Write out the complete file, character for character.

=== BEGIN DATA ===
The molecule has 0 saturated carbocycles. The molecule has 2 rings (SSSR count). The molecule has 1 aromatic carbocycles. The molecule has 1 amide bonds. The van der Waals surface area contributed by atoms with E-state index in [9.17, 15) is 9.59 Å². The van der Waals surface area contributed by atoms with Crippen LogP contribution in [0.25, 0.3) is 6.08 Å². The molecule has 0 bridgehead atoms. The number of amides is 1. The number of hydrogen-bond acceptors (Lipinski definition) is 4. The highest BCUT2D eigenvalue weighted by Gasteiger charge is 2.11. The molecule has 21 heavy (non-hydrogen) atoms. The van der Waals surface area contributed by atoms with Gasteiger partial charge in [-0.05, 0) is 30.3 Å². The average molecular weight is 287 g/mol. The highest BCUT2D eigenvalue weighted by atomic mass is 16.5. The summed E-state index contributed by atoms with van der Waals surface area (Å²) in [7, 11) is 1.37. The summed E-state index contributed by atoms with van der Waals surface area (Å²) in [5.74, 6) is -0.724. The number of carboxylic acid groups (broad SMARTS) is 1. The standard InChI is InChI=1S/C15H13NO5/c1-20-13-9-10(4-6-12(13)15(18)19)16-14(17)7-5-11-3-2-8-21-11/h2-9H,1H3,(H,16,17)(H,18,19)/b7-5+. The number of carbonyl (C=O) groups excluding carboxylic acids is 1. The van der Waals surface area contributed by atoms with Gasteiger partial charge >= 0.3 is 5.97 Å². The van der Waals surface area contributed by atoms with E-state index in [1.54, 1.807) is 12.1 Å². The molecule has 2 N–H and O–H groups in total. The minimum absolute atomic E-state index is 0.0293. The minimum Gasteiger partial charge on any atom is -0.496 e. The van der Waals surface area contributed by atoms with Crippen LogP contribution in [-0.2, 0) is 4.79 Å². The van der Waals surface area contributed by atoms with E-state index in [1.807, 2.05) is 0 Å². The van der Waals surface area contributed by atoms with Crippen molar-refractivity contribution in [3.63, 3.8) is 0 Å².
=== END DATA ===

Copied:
The molecule has 0 saturated carbocycles. The molecule has 2 rings (SSSR count). The molecule has 1 aromatic carbocycles. The molecule has 1 amide bonds. The van der Waals surface area contributed by atoms with E-state index in [9.17, 15) is 9.59 Å². The van der Waals surface area contributed by atoms with Crippen LogP contribution in [0.25, 0.3) is 6.08 Å². The molecule has 0 bridgehead atoms. The number of amides is 1. The number of hydrogen-bond acceptors (Lipinski definition) is 4. The highest BCUT2D eigenvalue weighted by Gasteiger charge is 2.11. The molecule has 21 heavy (non-hydrogen) atoms. The van der Waals surface area contributed by atoms with Gasteiger partial charge in [-0.05, 0) is 30.3 Å². The average molecular weight is 287 g/mol. The highest BCUT2D eigenvalue weighted by atomic mass is 16.5. The summed E-state index contributed by atoms with van der Waals surface area (Å²) in [7, 11) is 1.37. The summed E-state index contributed by atoms with van der Waals surface area (Å²) in [5.74, 6) is -0.724. The number of carboxylic acid groups (broad SMARTS) is 1. The standard InChI is InChI=1S/C15H13NO5/c1-20-13-9-10(4-6-12(13)15(18)19)16-14(17)7-5-11-3-2-8-21-11/h2-9H,1H3,(H,16,17)(H,18,19)/b7-5+. The number of carbonyl (C=O) groups excluding carboxylic acids is 1. The van der Waals surface area contributed by atoms with Gasteiger partial charge >= 0.3 is 5.97 Å². The van der Waals surface area contributed by atoms with E-state index in [1.54, 1.807) is 12.1 Å². The molecule has 2 N–H and O–H groups in total. The minimum absolute atomic E-state index is 0.0293. The minimum Gasteiger partial charge on any atom is -0.496 e. The van der Waals surface area contributed by atoms with Crippen LogP contribution in [-0.2, 0) is 4.79 Å². The van der Waals surface area contributed by atoms with E-state index in [1.807, 2.05) is 0 Å². The van der Waals surface area contributed by atoms with Crippen molar-refractivity contribution in [3.63, 3.8) is 0 Å².